Intermountain caregivers continue to reduce the number of opioids being prescribed. Here is an update on progress in the Musculoskeletal and Surgical Services clinical programs.

Physicians and advanced-practice providers in the Musculoskeletal Clinical Program cut the number of opioids prescribed after orthopedic surgeries by more than 30 percent after they were shown comparative data about prescribing practices and a survey that showed they were often prescribing twice as many opioids as their patients were taking.

When Intermountain leaders set a goal in late 2017 to reduce the number of opioids prescribed to patients for acute conditions, the Musculoskeletal Clinical Program started gathering specific data about prescribing practices, said Casey Leavitt, the program’s executive clinical director. That information was put on dashboards that allowed caregivers to review several different opioid-related measures—by surgeon, by specialty, by procedure, and by facility. They also began reviewing the opioid prescribing data in weekly subspecialty meetings with surgeons across the system.

“We wanted to compare, for example, surgeons who do total joint replacement,” she said. “We didn’t want to lump all physicians together.”

The opioid dashboard would show the system averages for each procedure and physicians could see if they were prescribing above or below the averages.

Jackie Eve, PhD, data analyst, created the data visualizations for the dashboards and automated monthly emails to the surgeons with the prescribing data for their area of subspecialization. She said from December 2017 to December 2018, the number of opioids being prescribed after orthopedic surgery decreased by 30 percent. The average number of tablets prescribed at discharge dropped from 48 to 34 tablets per patient. That average is now down to 31 tablets per patient.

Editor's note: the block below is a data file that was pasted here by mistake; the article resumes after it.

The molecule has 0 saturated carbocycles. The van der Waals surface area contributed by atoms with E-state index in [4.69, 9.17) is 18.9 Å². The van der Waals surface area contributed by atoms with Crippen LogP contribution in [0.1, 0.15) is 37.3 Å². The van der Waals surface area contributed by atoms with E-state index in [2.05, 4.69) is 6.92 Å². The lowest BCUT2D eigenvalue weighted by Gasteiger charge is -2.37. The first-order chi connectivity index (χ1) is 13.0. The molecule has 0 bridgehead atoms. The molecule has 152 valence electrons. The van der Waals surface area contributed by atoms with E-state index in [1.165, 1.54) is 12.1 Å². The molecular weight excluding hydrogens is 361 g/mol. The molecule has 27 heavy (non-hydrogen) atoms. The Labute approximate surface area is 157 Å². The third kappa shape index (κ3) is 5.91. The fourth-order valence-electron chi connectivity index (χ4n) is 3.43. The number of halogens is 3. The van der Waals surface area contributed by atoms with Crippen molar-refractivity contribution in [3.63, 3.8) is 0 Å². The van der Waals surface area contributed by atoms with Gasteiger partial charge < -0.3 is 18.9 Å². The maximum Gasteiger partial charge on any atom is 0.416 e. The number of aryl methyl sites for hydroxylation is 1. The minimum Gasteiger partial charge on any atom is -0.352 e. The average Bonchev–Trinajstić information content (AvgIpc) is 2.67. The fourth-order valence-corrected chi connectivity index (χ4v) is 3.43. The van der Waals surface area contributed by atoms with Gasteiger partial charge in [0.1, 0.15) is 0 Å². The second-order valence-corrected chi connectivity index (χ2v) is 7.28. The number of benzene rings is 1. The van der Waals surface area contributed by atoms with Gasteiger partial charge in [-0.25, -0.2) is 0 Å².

Overall Intermountain’s rate of opioid prescriptions after an injury or surgery is down 15 percent this year, or 416,716 fewer opioid tablets, compared to the first six months of 2018.

The Surgical Services Clinical Program also surveyed patients to find out how many pills they were using after a given procedure, Leavitt said. The team discovered physicians were often prescribing twice as many opioid pills as their patients were taking.

Gordon Kimball, MD, an orthopedic surgeon at Alta View Hospital, said after he saw the data, he made changes and he now asks his patients how many opioids they actually took after he prescribes them.

“This reporting has been one of the best things I’ve ever seen, because it’s showed me where I was,” he said. “It showed me how I compare to other physicians and it gave me a reference point so I could significantly decrease the number of narcotics I was ordering. I think I order less than half, maybe 30 to 35 percent of the number of narcotics I used to order. So the data has been extremely helpful for me.”

Leavitt said she’s heard other surgeons make similar comments after seeing the data and watched as overnight they cut back the number of opioids they were prescribing.

The Musculoskeletal Clinical Program has also worked with its advanced-practice providers (APPs), who do much of the prescribing, and selected some to be leaders in the effort to decrease the opioids being prescribed for patients.

They’ve also begun setting prescribing defaults for physicians by procedures and those have been built into iCentra, Leavitt said.

Clinical program leaders have also encouraged physicians to suggest recovering patients use acetaminophen and ibuprofen where appropriate instead of opioids, she said.

“I think there’s been this perception about opioids that they’re the best and only way to manage pain,” Leavitt said. “And acetaminophen and ibuprofen are extremely powerful and effective at reducing pain, and they don’t have the other side-effects a lot of patients really dislike, such as nausea, vomiting, and constipation.”